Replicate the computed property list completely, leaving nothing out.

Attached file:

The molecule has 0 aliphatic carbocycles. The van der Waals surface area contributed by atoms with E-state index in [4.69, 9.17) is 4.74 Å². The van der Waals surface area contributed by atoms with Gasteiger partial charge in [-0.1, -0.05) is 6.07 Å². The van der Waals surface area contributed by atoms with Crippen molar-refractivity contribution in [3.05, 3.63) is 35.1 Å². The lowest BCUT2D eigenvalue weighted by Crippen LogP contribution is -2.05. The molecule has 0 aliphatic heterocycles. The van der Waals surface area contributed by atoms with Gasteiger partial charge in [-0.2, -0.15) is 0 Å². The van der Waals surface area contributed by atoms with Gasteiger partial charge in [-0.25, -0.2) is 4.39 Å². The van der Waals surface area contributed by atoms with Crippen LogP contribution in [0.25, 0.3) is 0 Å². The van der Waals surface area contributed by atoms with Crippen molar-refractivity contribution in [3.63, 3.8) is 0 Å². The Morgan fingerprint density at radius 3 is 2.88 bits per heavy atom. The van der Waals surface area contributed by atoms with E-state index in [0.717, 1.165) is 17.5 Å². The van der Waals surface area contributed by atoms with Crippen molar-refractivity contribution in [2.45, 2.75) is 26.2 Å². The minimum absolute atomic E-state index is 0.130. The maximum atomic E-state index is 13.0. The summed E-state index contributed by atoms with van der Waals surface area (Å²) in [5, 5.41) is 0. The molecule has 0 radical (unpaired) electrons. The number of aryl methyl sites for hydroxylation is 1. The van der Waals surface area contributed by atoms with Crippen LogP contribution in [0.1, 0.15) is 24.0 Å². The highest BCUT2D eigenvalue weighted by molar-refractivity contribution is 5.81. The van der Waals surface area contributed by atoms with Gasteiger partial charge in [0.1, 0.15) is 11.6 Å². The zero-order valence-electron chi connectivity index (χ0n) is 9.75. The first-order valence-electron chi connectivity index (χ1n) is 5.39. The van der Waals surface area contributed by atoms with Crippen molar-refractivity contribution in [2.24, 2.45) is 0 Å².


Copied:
The molecule has 0 aliphatic carbocycles. The van der Waals surface area contributed by atoms with E-state index in [4.69, 9.17) is 4.74 Å². The van der Waals surface area contributed by atoms with Gasteiger partial charge in [-0.1, -0.05) is 6.07 Å². The van der Waals surface area contributed by atoms with Crippen molar-refractivity contribution in [3.05, 3.63) is 35.1 Å². The lowest BCUT2D eigenvalue weighted by Crippen LogP contribution is -2.05. The molecule has 0 aliphatic heterocycles. The van der Waals surface area contributed by atoms with Gasteiger partial charge in [-0.2, -0.15) is 0 Å². The van der Waals surface area contributed by atoms with Gasteiger partial charge in [-0.25, -0.2) is 4.39 Å². The van der Waals surface area contributed by atoms with Crippen LogP contribution in [0.25, 0.3) is 0 Å². The van der Waals surface area contributed by atoms with Crippen molar-refractivity contribution in [3.63, 3.8) is 0 Å². The Morgan fingerprint density at radius 3 is 2.88 bits per heavy atom. The van der Waals surface area contributed by atoms with E-state index in [0.717, 1.165) is 17.5 Å². The van der Waals surface area contributed by atoms with Crippen molar-refractivity contribution in [2.45, 2.75) is 26.2 Å². The minimum absolute atomic E-state index is 0.130. The maximum atomic E-state index is 13.0. The summed E-state index contributed by atoms with van der Waals surface area (Å²) in [5, 5.41) is 0. The molecule has 0 radical (unpaired) electrons. The number of aryl methyl sites for hydroxylation is 1. The van der Waals surface area contributed by atoms with Crippen LogP contribution in [0.1, 0.15) is 24.0 Å². The highest BCUT2D eigenvalue weighted by molar-refractivity contribution is 5.81. The van der Waals surface area contributed by atoms with Gasteiger partial charge in [0.1, 0.15) is 11.6 Å². The zero-order valence-electron chi connectivity index (χ0n) is 9.75. The first-order valence-electron chi connectivity index (χ1n) is 5.39. The van der Waals surface area contributed by atoms with Crippen molar-refractivity contribution in [2.24, 2.45) is 0 Å².